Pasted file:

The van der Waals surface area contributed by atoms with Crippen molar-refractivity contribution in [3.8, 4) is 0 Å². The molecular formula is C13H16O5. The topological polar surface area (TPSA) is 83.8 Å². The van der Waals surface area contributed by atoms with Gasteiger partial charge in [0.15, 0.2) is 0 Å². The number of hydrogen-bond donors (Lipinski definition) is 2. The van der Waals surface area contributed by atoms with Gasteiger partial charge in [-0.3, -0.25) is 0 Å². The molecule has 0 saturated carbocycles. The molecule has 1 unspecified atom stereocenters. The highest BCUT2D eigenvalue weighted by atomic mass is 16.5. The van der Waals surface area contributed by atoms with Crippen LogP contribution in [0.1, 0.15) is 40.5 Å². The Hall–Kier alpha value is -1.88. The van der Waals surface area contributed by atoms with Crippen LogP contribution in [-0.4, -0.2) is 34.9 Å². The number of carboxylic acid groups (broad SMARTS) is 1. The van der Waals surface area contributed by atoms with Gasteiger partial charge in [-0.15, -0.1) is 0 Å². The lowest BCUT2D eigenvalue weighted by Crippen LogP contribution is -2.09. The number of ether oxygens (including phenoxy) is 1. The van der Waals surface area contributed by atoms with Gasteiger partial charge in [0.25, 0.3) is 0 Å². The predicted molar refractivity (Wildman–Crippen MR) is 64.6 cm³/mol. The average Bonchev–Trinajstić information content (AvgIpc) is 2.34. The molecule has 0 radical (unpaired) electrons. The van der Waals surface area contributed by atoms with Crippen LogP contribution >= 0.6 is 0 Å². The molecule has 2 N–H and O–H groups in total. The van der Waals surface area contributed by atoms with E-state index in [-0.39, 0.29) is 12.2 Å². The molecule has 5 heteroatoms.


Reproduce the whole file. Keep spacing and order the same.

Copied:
The van der Waals surface area contributed by atoms with Crippen molar-refractivity contribution in [3.8, 4) is 0 Å². The molecular formula is C13H16O5. The topological polar surface area (TPSA) is 83.8 Å². The van der Waals surface area contributed by atoms with Gasteiger partial charge in [0.15, 0.2) is 0 Å². The number of hydrogen-bond donors (Lipinski definition) is 2. The van der Waals surface area contributed by atoms with Gasteiger partial charge in [-0.3, -0.25) is 0 Å². The molecule has 0 saturated carbocycles. The molecule has 1 unspecified atom stereocenters. The highest BCUT2D eigenvalue weighted by atomic mass is 16.5. The van der Waals surface area contributed by atoms with Crippen LogP contribution in [0.1, 0.15) is 40.5 Å². The Hall–Kier alpha value is -1.88. The van der Waals surface area contributed by atoms with Crippen LogP contribution in [-0.4, -0.2) is 34.9 Å². The number of carboxylic acid groups (broad SMARTS) is 1. The van der Waals surface area contributed by atoms with Gasteiger partial charge in [-0.15, -0.1) is 0 Å². The lowest BCUT2D eigenvalue weighted by Crippen LogP contribution is -2.09. The number of ether oxygens (including phenoxy) is 1. The van der Waals surface area contributed by atoms with Gasteiger partial charge in [0.25, 0.3) is 0 Å². The predicted molar refractivity (Wildman–Crippen MR) is 64.6 cm³/mol. The average Bonchev–Trinajstić information content (AvgIpc) is 2.34. The molecule has 0 radical (unpaired) electrons. The van der Waals surface area contributed by atoms with Crippen LogP contribution >= 0.6 is 0 Å². The molecule has 2 N–H and O–H groups in total. The van der Waals surface area contributed by atoms with E-state index in [-0.39, 0.29) is 12.2 Å². The molecule has 5 heteroatoms.